Temperature controlled shipping containers are the ideal solution for transporting sensitive cargo that should maintain a constant temperature over long distances. Temperature controlled containers are often used to transport perishable items such as foodstuffs, chemical substances and medication among other items. There are two main types of temperature-controlled systems: refrigerated and insulated containers.
Refrigerated containers are also called integrated unit containers. These containers have an integral refrigeration unit that controls the temperature inside the container. The external dimensions of the container still meet the 10ft, 20ft and 40ft ISO standards for shipping containers in order to fit inside the cell guides in the container ship. Therefore, the internal space of the container is slightly less than other regular containers. The integral unit works in the following ways:
- The integral unit needs to be connected to a power supply system during transportation. The number of integral units on a single ship depends on its power capacity. Sometimes, you can use power generators if the ships power capacity is too low.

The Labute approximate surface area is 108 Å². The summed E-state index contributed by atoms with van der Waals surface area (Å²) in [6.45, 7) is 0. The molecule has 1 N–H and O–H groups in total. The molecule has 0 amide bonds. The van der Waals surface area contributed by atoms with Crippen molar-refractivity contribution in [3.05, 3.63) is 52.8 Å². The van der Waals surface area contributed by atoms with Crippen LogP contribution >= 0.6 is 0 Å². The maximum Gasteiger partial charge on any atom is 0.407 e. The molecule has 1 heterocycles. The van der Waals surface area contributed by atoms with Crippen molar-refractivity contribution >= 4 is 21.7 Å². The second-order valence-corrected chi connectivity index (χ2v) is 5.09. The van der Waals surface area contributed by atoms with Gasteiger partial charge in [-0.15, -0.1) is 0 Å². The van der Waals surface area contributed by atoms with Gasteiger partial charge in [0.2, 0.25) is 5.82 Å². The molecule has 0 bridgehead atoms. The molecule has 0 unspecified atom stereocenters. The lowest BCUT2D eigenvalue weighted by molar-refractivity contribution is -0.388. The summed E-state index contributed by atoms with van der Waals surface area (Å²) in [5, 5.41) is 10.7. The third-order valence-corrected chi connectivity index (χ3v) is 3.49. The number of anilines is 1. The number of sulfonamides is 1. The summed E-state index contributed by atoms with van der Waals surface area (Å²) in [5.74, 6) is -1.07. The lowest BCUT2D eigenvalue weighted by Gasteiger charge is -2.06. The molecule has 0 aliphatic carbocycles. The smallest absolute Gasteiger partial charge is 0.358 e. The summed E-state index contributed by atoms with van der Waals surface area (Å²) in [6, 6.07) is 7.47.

- The refrigeration unit draws warm air from the inside the container, cools it and releases the cod air back into the container. The gratings on the floor and corrugation on the walls of the container help with adequate circulation. You have to maintain a distance of at least twelve centimeters in the upper area of the container for adequate airflow. Normally, the maximum load is marked on the walls to ensure that you leave the required headspace.
- The integral unit can also be designed to control fresh air exchange.
- The temperature of the cargo is monitored throughout transportation using a temperature display outside the container. This ensures that ambient temperatures are maintained throughout.
This type of container does not have a refrigeration unit; however, it is insulated to prevent external temperatures from affecting the temperature of the cargo. Since there is no running refrigeration unit there is more space inside the container for the cargo. It works in the following ways:
- The container has an opening for the supply and exit of air at the top and bottom. The ships central cooling plant provides cold air to the container, which displaces the warm air out the top of the container.
- The container still has the floor gratings and corrugated walls for better airflow.
- Porthole containers do not have temperature displays; temperature is monitored from the ships central cooling unit.
Learn more about your options by consulting companies like Ultimate Storage Solutions.